Welcome to the CCO Site

Thank you for your interest in CCO content. As a guest, please complete the following information fields. These data help ensure our continued delivery of impactful education. 

Become a member (or login)? Member benefits include accreditation certificates, downloadable slides, and decision support tools.


Experts Answer Questions on Managing mCRPC in a Rapidly Evolving Disease Paradigm

Matthew R. Smith, MD, PhD
Program Director

Claire and John Bertucci Endowed Chair in Genitourinary Cancers
Professor of Medicine,
Harvard Medical School
Director, Genitourinary Malignancies Program
Massachusetts General Hospital Cancer Center
Boston, Massachusetts

Matthew R. Smith, MD, PhD, has disclosed that he has received consultant/advisor/speaker fees from Amgen, Astellas, Bayer, Janssen, Lilly, and Pfizer.

View ClinicalThoughts from this Author

Rana R. McKay, MD

Associate Professor of Medicine
Division of Hematology/Oncology
Department of Medicine
University of California, San Diego
Genitourinary Oncology Team Lead
Moores Cancer Center
La Jolla, California

Rana R. McKay, MD, has disclosed that she has received consultant/advisor/speaker fees from AstraZeneca, Aveo, Bayer, Bristol-Myers Squibb, Calithera, Caris, Dendreon, Exelixis, Johnson & Johnson, Merck, Myovant, Novartis, Pfizer, Sanofi, Sorrento, and Tempus.

View ClinicalThoughts from this Author

Michael Schweizer, MD

Associate Professor
Clinical Research Division
Department of Medical Oncology
University of Washington
Fred Hutchinson Cancer Research Center
Seattle, Washington

Michael Schweizer, MD, has disclosed that he has received consulting fees from AstraZeneca, PharmaIn, and Sanofi and funds for research support paid to his institution from Ambrx, AstraZeneca, Bristol-Myers Squibb, Hoffmann-La Roche, Immunomedics, Janssen, Madison Vaccines, Merck, Pfizer, SignalOne Bio, Tmunity, and Zenith Epigenetics.

View ClinicalThoughts from this Author

Released: March 14, 2022

In this commentary based on a live webinar, experts Rana R. McKay, MD; Michael Schweizer, MD; and Matthew R. Smith, MD, PhD, discuss the latest developments and answer questions from healthcare professionals on managing metastatic castration-resistant prostate cancer (mCRPC).

Trials in patients with castration-resistant prostate cancer (CRPC) continue androgen deprivation therapy (ADT) as the presumed standard of care. Is continuing ADT necessary?

Michael Schweizer, MD:
My patients regularly ask me whether they should continue ADT. The short answer is that there are minimal data to support stopping standard ADT in the castration‑resistant setting. In prostate cancer, the androgen receptor (AR) is a key driver even in the castration‑resistant setting—meaning that tumors could progress if ADT is stopped. Furthermore, many patients will have been on ADT so long that it is unlikely they would recover testosterone quickly, if at all.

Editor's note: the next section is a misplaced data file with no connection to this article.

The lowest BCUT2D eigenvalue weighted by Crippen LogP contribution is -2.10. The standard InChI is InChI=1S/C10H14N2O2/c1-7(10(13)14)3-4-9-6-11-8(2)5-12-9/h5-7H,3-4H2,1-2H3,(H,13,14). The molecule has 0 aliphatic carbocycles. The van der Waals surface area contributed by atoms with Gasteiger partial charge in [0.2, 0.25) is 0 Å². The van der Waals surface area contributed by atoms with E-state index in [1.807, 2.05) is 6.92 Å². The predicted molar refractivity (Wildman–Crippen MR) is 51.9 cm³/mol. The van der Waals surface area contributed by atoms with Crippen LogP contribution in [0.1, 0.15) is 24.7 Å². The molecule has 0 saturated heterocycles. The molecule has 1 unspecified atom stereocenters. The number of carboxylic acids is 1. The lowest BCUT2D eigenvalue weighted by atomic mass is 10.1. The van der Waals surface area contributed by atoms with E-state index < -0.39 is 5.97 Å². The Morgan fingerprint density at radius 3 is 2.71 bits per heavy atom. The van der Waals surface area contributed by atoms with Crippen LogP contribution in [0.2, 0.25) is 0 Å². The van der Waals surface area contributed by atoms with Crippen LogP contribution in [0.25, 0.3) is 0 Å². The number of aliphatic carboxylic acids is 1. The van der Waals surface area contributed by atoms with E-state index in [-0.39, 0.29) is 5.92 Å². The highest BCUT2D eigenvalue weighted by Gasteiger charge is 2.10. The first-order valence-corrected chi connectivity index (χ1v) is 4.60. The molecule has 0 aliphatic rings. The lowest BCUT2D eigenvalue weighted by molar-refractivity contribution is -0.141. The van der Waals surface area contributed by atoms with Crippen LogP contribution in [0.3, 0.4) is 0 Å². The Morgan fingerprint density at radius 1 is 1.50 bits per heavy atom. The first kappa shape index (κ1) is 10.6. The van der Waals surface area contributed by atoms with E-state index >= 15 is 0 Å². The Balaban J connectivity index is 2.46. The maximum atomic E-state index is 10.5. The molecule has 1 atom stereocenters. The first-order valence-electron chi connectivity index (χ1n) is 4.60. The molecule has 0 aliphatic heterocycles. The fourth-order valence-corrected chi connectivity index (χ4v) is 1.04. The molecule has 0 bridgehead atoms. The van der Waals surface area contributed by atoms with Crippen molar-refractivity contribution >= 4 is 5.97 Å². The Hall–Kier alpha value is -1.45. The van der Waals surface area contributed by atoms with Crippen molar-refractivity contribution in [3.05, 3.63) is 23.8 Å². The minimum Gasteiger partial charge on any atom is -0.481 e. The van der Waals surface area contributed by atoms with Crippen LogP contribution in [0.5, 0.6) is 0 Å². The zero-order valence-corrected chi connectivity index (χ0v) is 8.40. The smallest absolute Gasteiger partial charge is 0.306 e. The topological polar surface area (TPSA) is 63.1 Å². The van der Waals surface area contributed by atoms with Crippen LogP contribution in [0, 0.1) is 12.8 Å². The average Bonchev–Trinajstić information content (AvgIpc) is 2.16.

That being said, I do have some skepticism about continuing ADT in patients with late‑stage disease that may have transformed into a small‑cell or neuroendocrine variant. I would also be interested in seeing development of AR inhibitor–sparing options for patients earlier in their disease course, perhaps in the biochemical recurrence setting.

Matthew R. Smith, MD, PhD:
I agree. I would add that there is an extraordinary body of work indicating that intensification of AR inhibition across the entire spectrum of prostate cancer improves overall survival (OS). It is difficult to imagine that allowing testosterone to recover would be helpful for disease control in the setting of mCRPC. At ASCO GU 2022, the PRESIDE trial reported on the question of continued AR targeting with enzalutamide in conjunction with docetaxel in patients with chemotherapy-naive mCRPC who had progressed on enzalutamide. The study reported that continuing enzalutamide improved progression-free survival (PFS) vs placebo in patients receiving docetaxel after progression on enzalutamide.

Will more aggressive management of metastatic hormone-sensitive prostate cancer (mHSPC) translate to a longer time to castration resistance?

Rana R. McKay, MD:
Yes, treatment intensification in the hormone‑sensitive setting delays time to CRPC. At the end of 2021, we saw data from the PEACE-1 trial showing that intensification with abiraterone and docetaxel seems to improve OS in the de novo setting. I anticipate that practice will shift toward using that strategy.

We have to consider differences between real‑world practice vs clinical trials. Even now, many patients with mHSPC are receiving ADT alone, representing an unmet need. Intensification in the hormone‑sensitive setting will change time to CRPC and how we treat CRPC.

Matthew R. Smith, MD, PhD:
I agree. I would add that CRPC means something different in a patient who had intensified therapy. For example, in the context of PEACE‑1, if a patient progressed to CRPC, it would mean they are refractory to both ADT and abiraterone.